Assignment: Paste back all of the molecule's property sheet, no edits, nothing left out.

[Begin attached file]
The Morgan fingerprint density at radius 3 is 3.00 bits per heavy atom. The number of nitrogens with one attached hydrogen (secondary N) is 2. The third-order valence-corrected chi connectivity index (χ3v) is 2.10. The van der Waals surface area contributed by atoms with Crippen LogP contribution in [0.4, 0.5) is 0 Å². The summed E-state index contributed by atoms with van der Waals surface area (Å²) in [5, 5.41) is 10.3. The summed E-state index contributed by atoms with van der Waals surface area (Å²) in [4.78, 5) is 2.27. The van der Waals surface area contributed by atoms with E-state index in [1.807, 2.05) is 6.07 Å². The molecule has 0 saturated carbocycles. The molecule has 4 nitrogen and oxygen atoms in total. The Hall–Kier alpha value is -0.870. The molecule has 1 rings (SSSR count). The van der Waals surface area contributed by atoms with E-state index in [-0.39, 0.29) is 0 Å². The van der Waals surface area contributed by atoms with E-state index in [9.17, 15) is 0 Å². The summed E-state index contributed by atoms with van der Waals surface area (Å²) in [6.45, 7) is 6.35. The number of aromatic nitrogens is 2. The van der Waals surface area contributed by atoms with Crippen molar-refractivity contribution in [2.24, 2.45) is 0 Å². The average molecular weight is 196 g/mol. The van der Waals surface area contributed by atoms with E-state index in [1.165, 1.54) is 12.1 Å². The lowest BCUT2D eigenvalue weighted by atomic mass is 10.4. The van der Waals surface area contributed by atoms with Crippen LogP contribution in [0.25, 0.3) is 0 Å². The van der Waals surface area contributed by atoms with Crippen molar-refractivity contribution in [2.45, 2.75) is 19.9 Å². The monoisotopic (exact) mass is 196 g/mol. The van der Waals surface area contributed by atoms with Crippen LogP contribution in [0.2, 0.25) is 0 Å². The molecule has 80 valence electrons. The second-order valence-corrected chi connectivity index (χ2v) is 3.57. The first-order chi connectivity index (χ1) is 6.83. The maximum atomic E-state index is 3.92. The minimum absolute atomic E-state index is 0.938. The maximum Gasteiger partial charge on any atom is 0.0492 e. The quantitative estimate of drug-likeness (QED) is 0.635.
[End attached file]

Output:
The Morgan fingerprint density at radius 3 is 3.00 bits per heavy atom. The number of nitrogens with one attached hydrogen (secondary N) is 2. The third-order valence-corrected chi connectivity index (χ3v) is 2.10. The van der Waals surface area contributed by atoms with Crippen LogP contribution in [0.4, 0.5) is 0 Å². The summed E-state index contributed by atoms with van der Waals surface area (Å²) in [5, 5.41) is 10.3. The summed E-state index contributed by atoms with van der Waals surface area (Å²) in [4.78, 5) is 2.27. The van der Waals surface area contributed by atoms with E-state index in [1.807, 2.05) is 6.07 Å². The molecule has 0 saturated carbocycles. The molecule has 4 nitrogen and oxygen atoms in total. The Hall–Kier alpha value is -0.870. The molecule has 1 rings (SSSR count). The van der Waals surface area contributed by atoms with E-state index in [-0.39, 0.29) is 0 Å². The van der Waals surface area contributed by atoms with E-state index in [9.17, 15) is 0 Å². The summed E-state index contributed by atoms with van der Waals surface area (Å²) in [6.45, 7) is 6.35. The number of aromatic nitrogens is 2. The van der Waals surface area contributed by atoms with Crippen molar-refractivity contribution in [2.24, 2.45) is 0 Å². The average molecular weight is 196 g/mol. The van der Waals surface area contributed by atoms with E-state index in [1.165, 1.54) is 12.1 Å². The lowest BCUT2D eigenvalue weighted by atomic mass is 10.4. The van der Waals surface area contributed by atoms with Crippen LogP contribution in [0.25, 0.3) is 0 Å². The van der Waals surface area contributed by atoms with Crippen molar-refractivity contribution in [2.45, 2.75) is 19.9 Å². The monoisotopic (exact) mass is 196 g/mol. The van der Waals surface area contributed by atoms with Crippen LogP contribution in [0.2, 0.25) is 0 Å². The molecule has 80 valence electrons. The second-order valence-corrected chi connectivity index (χ2v) is 3.57. The first-order chi connectivity index (χ1) is 6.83. The maximum atomic E-state index is 3.92. The minimum absolute atomic E-state index is 0.938. The maximum Gasteiger partial charge on any atom is 0.0492 e. The quantitative estimate of drug-likeness (QED) is 0.635.